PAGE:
When you’re pregnant, your baby is getting all her nutrients from you.
If you supplement your diet with the best prenatal vitamins for pregnancy, you’ll protect against birth defects.
You’ll also help yourself stay healthy.
- 1 When Should You Start Taking Prenatal Vitamins?
- 2 Does It Matter What Vitamin I Take?
- 3 How to Know Which Prenatal Vitamins Are Safe?
- 4 Can a Woman Take Prenatal Vitamins Without Being Pregnant?
- 5 What Vitamins and Supplements Should Be Avoided During Pregnancy?
- 6 Top Prenatal Vitamins for Pregnancy
- 6.1 One A Day Women’s Prenatal Multivitamin Two Pill Formula
- 6.2 One A Day Women’s Prenatal 1 Multivitamin
- 6.3 One A Day Women’s Prenatal Multivitamin Gummies
- 6.4 Nature Made Prenatal Vitamin with Folic Acid, Iron, Iodine & Zinc, 250 Tablets
- 6.5 Nature Made Prenatal Gummy Vitamins with DHA & 100% Daily Value of Folic Acid
- 6.6 GNC Womens Prenatal Formula with DHA 90 softgels
- 6.7 NOW Supplements, Prenatal Gels + DHA with 250 mg
- 6.8 Solgar – Prenatal Nutrients, 240 Tablets
- 6.9 Solimo Prenatal Vitamins & DHA, 90 Gummies, 45-Day Supply
- 6.10 Nature’s Way Alive! Prenatal Multivitamin with Fruit & Veggie Blend, 30 Softgels
- 6.11 Thorne Research – Basic Prenatal for Pregnant and Lactating Women – 90 Capsules
- 6.12 TheraNatal Complete | Prenatal Vitamin & Mineral Supplement (13 Week Supply)
- 6.13 Vitafusion Simply Good Prenatal Essential Multivitamin, 80 Count
- 6.14 Prenatal Vitamin Supplement Shake – Baby Booster Tahitian Vanilla
- 7 Conclusion
When Should You Start Taking Prenatal Vitamins?
You can start taking prenatal vitamins before you get pregnant when you’re trying to conceive (1).
Otherwise, begin taking them as soon as you know that you’re pregnant.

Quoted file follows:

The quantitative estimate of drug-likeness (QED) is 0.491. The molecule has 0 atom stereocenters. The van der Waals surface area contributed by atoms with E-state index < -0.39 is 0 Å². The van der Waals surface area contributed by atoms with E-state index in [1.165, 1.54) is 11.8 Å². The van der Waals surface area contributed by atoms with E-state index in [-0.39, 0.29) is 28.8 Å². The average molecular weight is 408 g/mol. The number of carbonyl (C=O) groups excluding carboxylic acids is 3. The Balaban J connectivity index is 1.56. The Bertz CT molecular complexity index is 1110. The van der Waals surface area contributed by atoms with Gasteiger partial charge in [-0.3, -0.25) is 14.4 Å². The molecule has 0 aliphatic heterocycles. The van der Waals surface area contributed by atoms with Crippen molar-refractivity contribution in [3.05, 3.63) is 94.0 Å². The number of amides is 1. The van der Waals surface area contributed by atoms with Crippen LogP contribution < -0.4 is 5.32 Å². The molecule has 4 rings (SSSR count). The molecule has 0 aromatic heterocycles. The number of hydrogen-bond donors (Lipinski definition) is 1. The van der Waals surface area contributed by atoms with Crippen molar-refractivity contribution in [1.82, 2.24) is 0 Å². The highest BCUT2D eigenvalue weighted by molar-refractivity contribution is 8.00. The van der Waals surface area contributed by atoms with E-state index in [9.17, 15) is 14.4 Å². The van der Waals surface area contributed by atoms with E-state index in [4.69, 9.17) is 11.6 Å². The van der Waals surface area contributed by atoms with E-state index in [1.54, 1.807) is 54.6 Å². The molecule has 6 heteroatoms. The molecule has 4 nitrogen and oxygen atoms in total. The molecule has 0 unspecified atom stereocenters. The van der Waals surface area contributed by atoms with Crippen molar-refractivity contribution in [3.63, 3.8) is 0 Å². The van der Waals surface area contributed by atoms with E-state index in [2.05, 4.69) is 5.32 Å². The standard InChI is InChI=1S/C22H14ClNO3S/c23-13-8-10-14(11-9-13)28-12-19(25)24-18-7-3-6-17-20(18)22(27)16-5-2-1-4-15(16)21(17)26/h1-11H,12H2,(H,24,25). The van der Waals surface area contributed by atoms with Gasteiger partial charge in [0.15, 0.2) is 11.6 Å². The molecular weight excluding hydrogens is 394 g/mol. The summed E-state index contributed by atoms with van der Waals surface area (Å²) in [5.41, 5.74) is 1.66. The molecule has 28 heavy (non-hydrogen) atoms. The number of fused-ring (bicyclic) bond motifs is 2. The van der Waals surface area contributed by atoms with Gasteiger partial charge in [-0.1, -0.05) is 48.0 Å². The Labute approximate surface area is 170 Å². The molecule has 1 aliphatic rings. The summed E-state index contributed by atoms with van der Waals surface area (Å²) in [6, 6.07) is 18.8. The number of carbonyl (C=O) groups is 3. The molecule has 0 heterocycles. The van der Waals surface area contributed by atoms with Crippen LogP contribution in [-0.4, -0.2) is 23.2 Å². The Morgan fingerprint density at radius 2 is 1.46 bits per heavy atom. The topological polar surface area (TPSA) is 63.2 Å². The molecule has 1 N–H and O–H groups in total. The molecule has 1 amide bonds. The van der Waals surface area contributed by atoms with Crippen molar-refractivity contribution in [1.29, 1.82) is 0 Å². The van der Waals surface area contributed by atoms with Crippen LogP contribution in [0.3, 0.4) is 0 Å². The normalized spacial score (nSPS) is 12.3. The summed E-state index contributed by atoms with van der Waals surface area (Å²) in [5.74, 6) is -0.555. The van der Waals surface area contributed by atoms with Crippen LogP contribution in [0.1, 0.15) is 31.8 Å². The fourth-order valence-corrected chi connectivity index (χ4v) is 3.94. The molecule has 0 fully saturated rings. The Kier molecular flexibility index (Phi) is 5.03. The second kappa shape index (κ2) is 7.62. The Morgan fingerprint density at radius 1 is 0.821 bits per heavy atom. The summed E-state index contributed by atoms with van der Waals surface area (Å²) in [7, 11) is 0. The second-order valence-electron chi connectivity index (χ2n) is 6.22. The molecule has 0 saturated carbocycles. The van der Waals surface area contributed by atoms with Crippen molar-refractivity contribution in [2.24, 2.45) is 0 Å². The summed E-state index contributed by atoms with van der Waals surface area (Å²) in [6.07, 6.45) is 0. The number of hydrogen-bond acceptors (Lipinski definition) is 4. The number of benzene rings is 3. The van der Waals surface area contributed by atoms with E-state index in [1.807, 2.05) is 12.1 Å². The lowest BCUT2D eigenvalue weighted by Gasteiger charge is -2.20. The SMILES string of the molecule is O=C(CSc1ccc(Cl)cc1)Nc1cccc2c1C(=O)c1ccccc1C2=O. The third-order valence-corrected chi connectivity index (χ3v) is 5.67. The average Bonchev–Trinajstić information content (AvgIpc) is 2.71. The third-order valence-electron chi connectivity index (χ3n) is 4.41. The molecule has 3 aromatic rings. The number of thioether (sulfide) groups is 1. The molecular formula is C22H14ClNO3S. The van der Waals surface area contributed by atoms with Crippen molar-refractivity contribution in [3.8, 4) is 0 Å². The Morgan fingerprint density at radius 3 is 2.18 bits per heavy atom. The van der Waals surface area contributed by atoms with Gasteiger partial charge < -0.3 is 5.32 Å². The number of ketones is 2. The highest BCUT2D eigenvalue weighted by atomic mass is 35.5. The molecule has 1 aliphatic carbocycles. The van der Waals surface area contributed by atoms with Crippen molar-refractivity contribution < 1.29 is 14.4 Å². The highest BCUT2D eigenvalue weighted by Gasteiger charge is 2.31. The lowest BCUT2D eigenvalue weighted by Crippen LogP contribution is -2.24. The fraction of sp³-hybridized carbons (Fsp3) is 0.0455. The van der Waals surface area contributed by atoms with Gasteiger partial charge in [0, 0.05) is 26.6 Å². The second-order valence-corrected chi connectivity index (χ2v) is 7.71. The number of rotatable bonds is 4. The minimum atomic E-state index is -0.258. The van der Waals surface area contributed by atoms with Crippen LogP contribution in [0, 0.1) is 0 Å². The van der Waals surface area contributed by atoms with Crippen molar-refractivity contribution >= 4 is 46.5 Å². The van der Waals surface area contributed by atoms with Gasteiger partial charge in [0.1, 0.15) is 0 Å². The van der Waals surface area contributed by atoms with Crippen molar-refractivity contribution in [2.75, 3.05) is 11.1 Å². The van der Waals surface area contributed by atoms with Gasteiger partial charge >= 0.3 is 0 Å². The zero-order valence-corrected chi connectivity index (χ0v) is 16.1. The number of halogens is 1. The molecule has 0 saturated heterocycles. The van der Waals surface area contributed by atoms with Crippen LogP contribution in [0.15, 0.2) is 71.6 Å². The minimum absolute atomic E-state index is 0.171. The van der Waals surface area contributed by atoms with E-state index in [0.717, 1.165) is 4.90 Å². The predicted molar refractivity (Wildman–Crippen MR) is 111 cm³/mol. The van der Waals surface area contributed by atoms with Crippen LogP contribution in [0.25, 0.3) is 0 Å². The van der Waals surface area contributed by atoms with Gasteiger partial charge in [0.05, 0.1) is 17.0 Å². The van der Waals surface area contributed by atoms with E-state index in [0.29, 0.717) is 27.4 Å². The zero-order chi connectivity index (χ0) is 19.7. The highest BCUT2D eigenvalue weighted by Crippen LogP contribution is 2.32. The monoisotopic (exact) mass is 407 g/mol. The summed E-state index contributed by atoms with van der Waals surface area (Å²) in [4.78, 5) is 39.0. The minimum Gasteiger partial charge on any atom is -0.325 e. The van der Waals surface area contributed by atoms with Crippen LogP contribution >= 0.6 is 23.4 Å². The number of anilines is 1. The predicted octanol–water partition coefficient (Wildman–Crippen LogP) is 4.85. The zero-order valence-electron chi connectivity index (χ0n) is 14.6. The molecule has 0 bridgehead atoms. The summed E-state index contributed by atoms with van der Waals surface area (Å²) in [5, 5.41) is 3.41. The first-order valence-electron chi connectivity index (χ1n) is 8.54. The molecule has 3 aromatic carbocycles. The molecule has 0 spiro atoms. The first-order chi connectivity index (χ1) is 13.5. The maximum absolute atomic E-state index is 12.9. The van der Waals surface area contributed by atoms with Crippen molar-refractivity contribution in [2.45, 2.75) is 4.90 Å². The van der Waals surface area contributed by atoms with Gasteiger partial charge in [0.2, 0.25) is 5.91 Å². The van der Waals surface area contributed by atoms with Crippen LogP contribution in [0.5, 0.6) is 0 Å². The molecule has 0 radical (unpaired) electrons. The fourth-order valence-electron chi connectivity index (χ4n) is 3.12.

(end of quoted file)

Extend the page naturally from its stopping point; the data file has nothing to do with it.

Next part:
The first few weeks of your pregnancy are crucial for your baby’s development.
Then, if your doctor agrees, you can continue taking the vitamins while you’re nursing.
Does It Matter What Vitamin I Take?
Yes, it’s essential to choose a prenatal vitamin with the right amount of nutrients.
For example, it’s recommended that you consume at least 600 micrograms of folic acid (AKA folate) each day.
Folic acid is part of the family of B vitamins. It’s vital for your baby to have a healthy brain and spine (2).
Since it’s difficult to get enough folic acid from food alone, doctors usually recommend that you supplement your diet with a prenatal vitamin.
Next, iron is necessary for red blood cells to transport oxygen to developing tissues and organs.
You’ll need to eat about twice the iron that you need when you’re not pregnant. The suggested dose is 27 mg.
After that, you’ll require extra calcium, at least 1000 mg per day. This is to prevent you from losing bone density.
Also, Vitamin D helps your baby’s eyesight develop, and her skin and bones grow. The recommended amount is 600 IU per day.
Finally, iodine is indispensable for your baby’s hearing, physical growth, and brain development (3).
How to Know Which Prenatal Vitamins Are Safe?
It’s smart to discuss prenatal vitamins with your doctor or OB/GYN. They may prefer that you use a prescription vitamin instead of an over-the-counter product.
If you’d like to take a prenatal vitamin that doesn’t require a prescription, there are ways you can protect yourself against fraudulent products.
Select vitamins that are tested for purity and quality and manufactured in the USA. Look for companies that advertise that they follow GMP (Good Manufacturing Practices) standards.
Then go the extra mile by choosing brands that are tested by third-party laboratories. They determine whether the ingredients match what’s on the label. And they check for undesirable additions like heavy metals to ensure the products’ purity.
To illustrate, USP (U.S. Pharmacopeia) is one such provider. They acquire samples in stores and test them one to six times per year.
Another is NSF International. They test samples that have been purchased in stores or provided by the manufacturer once a year.
Then there’s ConsumerLab.com that examines products once a year that they buy in stores.
Even UL (Underwriter Laboratories) now tests dietary supplements, too (4).
Can a Woman Take Prenatal Vitamins Without Being Pregnant?
If you’re not pregnant and don’t plan to be, you probably aren’t reading this article.
On the off chance that you’re considering a prenatal vitamin to help you grow out your hair or nails, don’t do it. Some vitamins will build up and become toxic in your body (5).
It’s not worth making yourself sick or worse.
What Vitamins and Supplements Should Be Avoided During Pregnancy?
If you are pregnant, you might be tempted to take extra supplements besides prenatal vitamins.
Perhaps you want to stop feeling nauseated or tired. Maybe you’re hoping to sleep better at night.